17. Pillars of Eternity


Where can I buy it: Steam, GOG, Humble

What else should I be playing if I like this: The piratey sequel, Pillars Of Eternity 2. The Baldur’s Gate series – especially II and its expansion, Planescape: Torment, Tyranny, the isometric list goes on…

Both a love letter to the cRPGs of the past and a sort of “what-if?” A continuance of what might have been if publishers hadn’t lost faith in that model for the best part of a decade. Obsidian’s crowdfunded fantasy roleplayer is vast in scope and rich in words, as well as offering its own take the fiddly highly-strategic, D&D-inspired combat seen in Infinity Engine games such as Baldur’s Gate 1 and 2.

A paradigm of both quantity and quality, and with a party system which evokes pen and paper roleplaying, this is basically your 1990s RPG comeback wish-dream made flesh. It is a bit rough around the edges when it comes to fights, but the extensive mythology, bags of choice and surfeit of side-quests more than makes up for this.

16. Path Of Exile


Where can I buy it: It”s free, but you can grab it through Steam

What else should I be playing if I like this: You”ll find hack-and-slashers Diablo 3 and Titan Quest elsewhere on this list. It”s a big genre.

At launch, Path Of Exile seemed like a decent and traditional action-RPG with a stronger focus on character builds than some of its immediate peers. Since then however, its developers have regularly added new content to the game, including nine expansions. It has consequently bloomed into the most engrossing hack-and-slasher around.

It”s still the builds that do it. Path Of Exile let”s you create delightful machines of destruction, and then walk them about hundreds of dungeons as you turn every enemy into mush. It does this via vast and flexible skill trees, and the regular addition of new leagues, new enemies, new items have only made the options available more rewarding to experiment with.

15. Planescape: Torment


Where can I buy it: Steam, GOG

What else should I be playing if I like this: Its spiritual successor is Torment: Tides Of Numenera, but the game that really challenges for its crown is Disco Elysium, elsewhere on this list.

Still a touchstone and a still a high watermark of writing in games, the introspective Torment is entirely determined to go its own way – a stark and rare difference from the vast majority of RPGs, which are primarily concerned with indulging their player’s yearning for adventure. Everything here serves the story, and while you make momentous decisions within it, it’s only going in one direction – because that’s its intention, not its limitation.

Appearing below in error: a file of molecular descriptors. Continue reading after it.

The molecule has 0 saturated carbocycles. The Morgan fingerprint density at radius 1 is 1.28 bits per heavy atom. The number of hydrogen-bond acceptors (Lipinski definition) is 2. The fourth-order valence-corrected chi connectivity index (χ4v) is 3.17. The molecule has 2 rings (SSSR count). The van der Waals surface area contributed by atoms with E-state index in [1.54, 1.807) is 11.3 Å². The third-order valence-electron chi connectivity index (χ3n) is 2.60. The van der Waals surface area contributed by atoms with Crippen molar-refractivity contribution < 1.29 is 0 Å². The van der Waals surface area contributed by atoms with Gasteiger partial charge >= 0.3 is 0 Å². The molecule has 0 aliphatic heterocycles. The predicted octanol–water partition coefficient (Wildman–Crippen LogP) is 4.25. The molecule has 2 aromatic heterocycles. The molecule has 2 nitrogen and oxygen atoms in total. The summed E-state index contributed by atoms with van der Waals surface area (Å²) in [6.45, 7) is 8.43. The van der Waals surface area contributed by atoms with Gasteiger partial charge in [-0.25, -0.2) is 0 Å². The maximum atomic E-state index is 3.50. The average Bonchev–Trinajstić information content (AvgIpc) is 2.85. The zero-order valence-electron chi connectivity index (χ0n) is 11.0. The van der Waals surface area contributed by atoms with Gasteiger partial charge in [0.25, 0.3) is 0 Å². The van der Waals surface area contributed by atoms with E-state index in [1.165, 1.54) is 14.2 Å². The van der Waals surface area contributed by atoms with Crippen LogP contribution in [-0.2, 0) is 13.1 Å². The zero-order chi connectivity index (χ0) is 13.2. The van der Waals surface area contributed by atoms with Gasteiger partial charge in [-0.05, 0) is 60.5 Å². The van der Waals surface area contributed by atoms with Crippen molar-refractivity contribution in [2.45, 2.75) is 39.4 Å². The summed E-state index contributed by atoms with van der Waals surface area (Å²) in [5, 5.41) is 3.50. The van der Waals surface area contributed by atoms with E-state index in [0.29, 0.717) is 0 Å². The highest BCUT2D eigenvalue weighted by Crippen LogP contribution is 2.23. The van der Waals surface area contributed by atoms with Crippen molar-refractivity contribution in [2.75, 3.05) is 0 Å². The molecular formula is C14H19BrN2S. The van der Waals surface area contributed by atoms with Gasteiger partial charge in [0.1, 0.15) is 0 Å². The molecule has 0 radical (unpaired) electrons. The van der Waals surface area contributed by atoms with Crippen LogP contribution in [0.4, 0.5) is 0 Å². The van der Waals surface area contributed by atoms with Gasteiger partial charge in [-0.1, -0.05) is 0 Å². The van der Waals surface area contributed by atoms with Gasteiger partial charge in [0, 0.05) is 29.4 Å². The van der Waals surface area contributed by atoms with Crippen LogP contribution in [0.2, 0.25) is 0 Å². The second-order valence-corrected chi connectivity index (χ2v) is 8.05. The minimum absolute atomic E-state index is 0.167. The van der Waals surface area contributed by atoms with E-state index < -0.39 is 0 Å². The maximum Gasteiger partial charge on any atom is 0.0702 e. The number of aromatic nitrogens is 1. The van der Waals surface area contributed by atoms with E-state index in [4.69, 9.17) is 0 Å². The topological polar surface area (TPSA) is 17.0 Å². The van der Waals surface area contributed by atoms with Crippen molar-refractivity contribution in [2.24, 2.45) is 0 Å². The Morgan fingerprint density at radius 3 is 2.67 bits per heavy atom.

Torment is the tale of a man and his regrets, and whether he can ever be a better man. Yet despite this, and despite containing a large novel’s worth of reading, its visual strangeness, its dark secrets and its determination to invent new places and fascinatingly twisted people rather than recycle tropes saves it from navel-gazing bleakness. Too singular to change the nature of RPGs’ direction, but more of an inspiration to latter-day games’ morality themes than it’s often given credit for.

14. Stardew Valley


Where can I buy it: Steam, GOG, Humble

What else should I be playing if I like this: My Time In Portia is a similar trip to another life of farming and chores. Graveyard Keeper is a darker twist on setting up a new life.

If you do not pet your cows every day in this beautiful country life sim, you are playing it wrong. Not just because they”re cute, but because if you don”t they will produce substandard milk, and therefore you will make lower quality cheese. For many of those who disappear to Stardew Valley, the fishing and farming will become a ritualistic second life. Even the opening of the game sells that as the dream: you were an office worker, but you’ve been left an overgrown farm to tame. Irrefutable proof that the ultimate cubicle-escaping fantasy for an entire generation is not to become a superhero in a long coat and mirrorshades, but to be a carrot baron.

Stardew could have left it there, a straightforward life-swap about buying organic seeds and feeding the cat. But it also turned the whole surrounding town into a neighbourhood of gentle hobos, friendly fishermen, thick-skinned drunks, and more.

There”s never been a better time, either, as the 1.5 update that dropped at the start of 2021 added a whole new region, Ginger Island. It has new NPCs, events, minigames, and even a new questline involving multiple NPCs. There are loads of updates and improvements on the farm as well.If you have never dropped the weekly numbercrunch for the crunch of a good parsnip, you owe yourself a trip to the valley.

13. Yakuza: Like A Dragon

Where can I buy it: Steam, Humble

What else should I be playing if I like this: There are a lot of other Yakuza games to choose from, all offering adventures in the life of Kiryu Kazuma. Start with Yakuza 0, but follow it up with Yakuza Kiwami.

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Yakuza: Like A Dragon is a fresh start for the series, making two important changes. One, it swaps the action brawling of the previous games for a new turn-based combat system; two, it trades wrestledad protagonist Kiryu Kazuma for puppyish newcomer Ichiban Kasuga. This makes it the perfect time to start playing the loveable series.

For all it changes, Like A Dragon maintains everything great about previous games, and it”s still a warm hearted journey through the underworld of Japan. Ichiban is younger and less serious than Kiryu, and his playful personality quickly net him allies in the city of Yokohama. These friends become an RPG-like party, helping you in fights and elsewhere, and they”re a likeable bunch including ex-detective Adachi, a former nurse who can summon crows called Nanba, and Saeko, a formidable hostess club manager.

Despite being set among the flick knives and popped collars of a criminal underworld, there”s little gritty about a Yakuza game. Ichiban dreams of being a hero and spends most of his time helping his friends and other people